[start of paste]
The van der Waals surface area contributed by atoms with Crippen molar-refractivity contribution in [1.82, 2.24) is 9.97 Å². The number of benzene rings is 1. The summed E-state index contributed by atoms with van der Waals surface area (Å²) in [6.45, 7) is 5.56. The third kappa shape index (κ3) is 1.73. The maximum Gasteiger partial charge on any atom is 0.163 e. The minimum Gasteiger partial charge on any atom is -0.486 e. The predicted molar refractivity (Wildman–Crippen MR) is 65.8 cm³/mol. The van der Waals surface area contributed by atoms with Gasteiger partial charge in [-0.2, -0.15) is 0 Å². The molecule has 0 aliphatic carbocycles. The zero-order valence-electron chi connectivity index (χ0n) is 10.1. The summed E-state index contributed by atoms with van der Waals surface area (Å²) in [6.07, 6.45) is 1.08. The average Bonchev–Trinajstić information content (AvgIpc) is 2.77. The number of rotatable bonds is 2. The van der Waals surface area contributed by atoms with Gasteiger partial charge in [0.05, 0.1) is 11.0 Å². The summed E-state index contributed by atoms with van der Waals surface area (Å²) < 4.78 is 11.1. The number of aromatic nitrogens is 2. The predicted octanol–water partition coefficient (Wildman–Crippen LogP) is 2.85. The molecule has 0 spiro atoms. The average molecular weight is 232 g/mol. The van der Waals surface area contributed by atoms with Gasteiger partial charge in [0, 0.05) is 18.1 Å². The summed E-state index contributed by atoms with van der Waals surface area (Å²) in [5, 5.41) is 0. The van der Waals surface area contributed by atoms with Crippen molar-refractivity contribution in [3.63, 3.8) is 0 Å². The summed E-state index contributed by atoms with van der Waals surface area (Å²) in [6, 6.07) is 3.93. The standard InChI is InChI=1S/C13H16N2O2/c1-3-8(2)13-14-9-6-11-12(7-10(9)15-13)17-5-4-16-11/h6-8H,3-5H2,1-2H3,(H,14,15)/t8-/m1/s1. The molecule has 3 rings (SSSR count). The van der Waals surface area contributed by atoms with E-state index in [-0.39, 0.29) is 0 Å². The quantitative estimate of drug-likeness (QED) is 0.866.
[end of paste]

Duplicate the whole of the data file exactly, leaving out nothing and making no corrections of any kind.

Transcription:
The van der Waals surface area contributed by atoms with Crippen molar-refractivity contribution in [1.82, 2.24) is 9.97 Å². The number of benzene rings is 1. The summed E-state index contributed by atoms with van der Waals surface area (Å²) in [6.45, 7) is 5.56. The third kappa shape index (κ3) is 1.73. The maximum Gasteiger partial charge on any atom is 0.163 e. The minimum Gasteiger partial charge on any atom is -0.486 e. The predicted molar refractivity (Wildman–Crippen MR) is 65.8 cm³/mol. The van der Waals surface area contributed by atoms with Gasteiger partial charge in [-0.2, -0.15) is 0 Å². The molecule has 0 aliphatic carbocycles. The zero-order valence-electron chi connectivity index (χ0n) is 10.1. The summed E-state index contributed by atoms with van der Waals surface area (Å²) in [6.07, 6.45) is 1.08. The average Bonchev–Trinajstić information content (AvgIpc) is 2.77. The number of rotatable bonds is 2. The van der Waals surface area contributed by atoms with Gasteiger partial charge in [0.05, 0.1) is 11.0 Å². The summed E-state index contributed by atoms with van der Waals surface area (Å²) < 4.78 is 11.1. The number of aromatic nitrogens is 2. The predicted octanol–water partition coefficient (Wildman–Crippen LogP) is 2.85. The molecule has 0 spiro atoms. The average molecular weight is 232 g/mol. The van der Waals surface area contributed by atoms with Gasteiger partial charge in [0, 0.05) is 18.1 Å². The summed E-state index contributed by atoms with van der Waals surface area (Å²) in [5, 5.41) is 0. The van der Waals surface area contributed by atoms with Crippen molar-refractivity contribution in [3.63, 3.8) is 0 Å². The summed E-state index contributed by atoms with van der Waals surface area (Å²) in [6, 6.07) is 3.93. The standard InChI is InChI=1S/C13H16N2O2/c1-3-8(2)13-14-9-6-11-12(7-10(9)15-13)17-5-4-16-11/h6-8H,3-5H2,1-2H3,(H,14,15)/t8-/m1/s1. The molecule has 3 rings (SSSR count). The van der Waals surface area contributed by atoms with E-state index in [-0.39, 0.29) is 0 Å². The quantitative estimate of drug-likeness (QED) is 0.866.